• slug

    I am sure he will get one. Basically the DUP nominate several people so its more up to the DUP than the PM.

    Robinson will probably not seek one until after he steps down as FM which may not be for another while.

  • slug

    In terms of the benefits its really the policies in the manifesto that are the reason to vote for the party, and in their case it was one that now is going to be put in place. So we shall see a more prudent approach to public spending – with an eye on the public debt – but also an avoidance of the NI hike which is a tax on jobs.

  • slug

    There is also a plan to cut company tax across the UK by several pence, to rebalance the economy towards making things.

  • Jay

    Remember the song “Its not how you start , its how you finish”
    PR is mired in scandal and should be too toxic to enter the Lords without bringing the whole thing into disrepute.
    You bring up the point of Empey receiving a peerage and I agree completely – he doesnt deserve one. Baroness Paisley? I mean what on earth has she done over all others to deserve such an accolade?
    Its a slap in the face that “problem” people are given a peerage in order to remove them from NI politics as some kind of reward.

    Its almost as if its the early release scheme in reverse.

  • oneill

    “There is always a tendency after political failure to suggest that the problem lies, not in the message itself but in how it was sold and so it is with UCUNF”

    If a party, as a collective, isn’t seen to be 100% committed to the message they’re publicly giving, the electorate would be foolish to put their trust in that message or the people delivering it.

    It may well be they would have won no seats anyway, even without the Hatfield fiasco and the FST pact, but at least the longer term strategy supposedly behind the project would have been recognisable and still in place. A better delivery of the message and candidate selection could have been worked on, but as it is the UUP ended up with the worse of both worlds: no seats and no independent strategy in place to correct that stat of affairs in the future.

  • Itwas SammyMcNally whatdoneit

    oneill,

    what level of support is there within the UUP for UUCNF to continue? Presumably any officially negative comment will be delayed at least until after Cameron’s visit next week.

  • Sammy NcNally etc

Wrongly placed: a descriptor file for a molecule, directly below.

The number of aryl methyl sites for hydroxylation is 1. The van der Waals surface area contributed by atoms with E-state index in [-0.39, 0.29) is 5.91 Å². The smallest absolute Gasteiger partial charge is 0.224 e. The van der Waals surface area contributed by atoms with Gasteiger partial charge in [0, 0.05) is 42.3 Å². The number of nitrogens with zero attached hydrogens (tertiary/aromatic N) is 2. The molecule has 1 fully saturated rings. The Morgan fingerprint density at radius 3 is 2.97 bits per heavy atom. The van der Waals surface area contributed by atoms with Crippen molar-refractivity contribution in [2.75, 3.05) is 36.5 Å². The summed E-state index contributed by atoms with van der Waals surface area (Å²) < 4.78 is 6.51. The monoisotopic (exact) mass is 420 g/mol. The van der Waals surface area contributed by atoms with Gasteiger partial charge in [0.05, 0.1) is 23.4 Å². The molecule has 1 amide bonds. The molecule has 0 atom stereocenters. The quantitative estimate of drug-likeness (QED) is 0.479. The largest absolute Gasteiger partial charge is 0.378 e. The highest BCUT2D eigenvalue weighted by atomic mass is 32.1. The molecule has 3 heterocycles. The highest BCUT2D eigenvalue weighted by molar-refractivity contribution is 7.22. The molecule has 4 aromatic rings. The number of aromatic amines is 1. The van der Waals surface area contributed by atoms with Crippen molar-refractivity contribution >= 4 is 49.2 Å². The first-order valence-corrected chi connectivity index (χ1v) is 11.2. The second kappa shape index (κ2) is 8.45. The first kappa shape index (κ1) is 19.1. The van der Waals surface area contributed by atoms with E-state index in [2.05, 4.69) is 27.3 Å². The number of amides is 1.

“what level of support is there within the UUP for UUCNF to continue?”

    I’m very much on the fringe, so I can’t give you a definitive answer on that. But personally I think the events of the last few months (and not just the election campaign) have proven there isn’t the necessary support within the party to carry the ideas originally behind the project forward.

  • UUP Future?

    Aye – there’s definitely no longer much support for the Tory link. (many if not most former supporters of the link accept this) – But it also seems that there isnt a clear majority in the UUP for an alternative route.

    Alex Kane’s Newsletter piece was fairly on the money – he identified three main groupings in the UUP: a sort of ‘orange / McNarry’ wing who want to unite with the DUPs, a ‘blue Tory’ wing who supported the Tory link, and a ‘moderate / centre ground’ wing who want to stay independent of both the Tories and DUP and stand on the moderate pro-Union centre-ground.

    From the Newsletter it very much seems like it was the Orange wing who convinced Reg not to stand aside immediately because it would damage the prospect of merger talks with the DUPs – a worrying sign for those who think a single unionist party would be less than the sum of its parts.

    That said, when first I heard of the three month delay before a new leader (i.e. “typical UUP, times are desperate, need for action is urgent, yet they go for three months of navel-gazing etc”) (haven’t there been more than a dozen “comprehensive internal reviews” in the last 10 years or so?)……

    But on reflection, three or four months from now the Tory/Lib govt will be well into their stride, cutting public services all over the place and poll figures will reflect that. Already Labour have bounced up four points in today’s polls (plus they have a third of very pissed-off non-Tory LibDem supporters they can win over) – my guess is that by the autumn it’ll be clear to even the most diehard Tory ideological fanatics within the UUP that continuing with the Tory link is political suicide.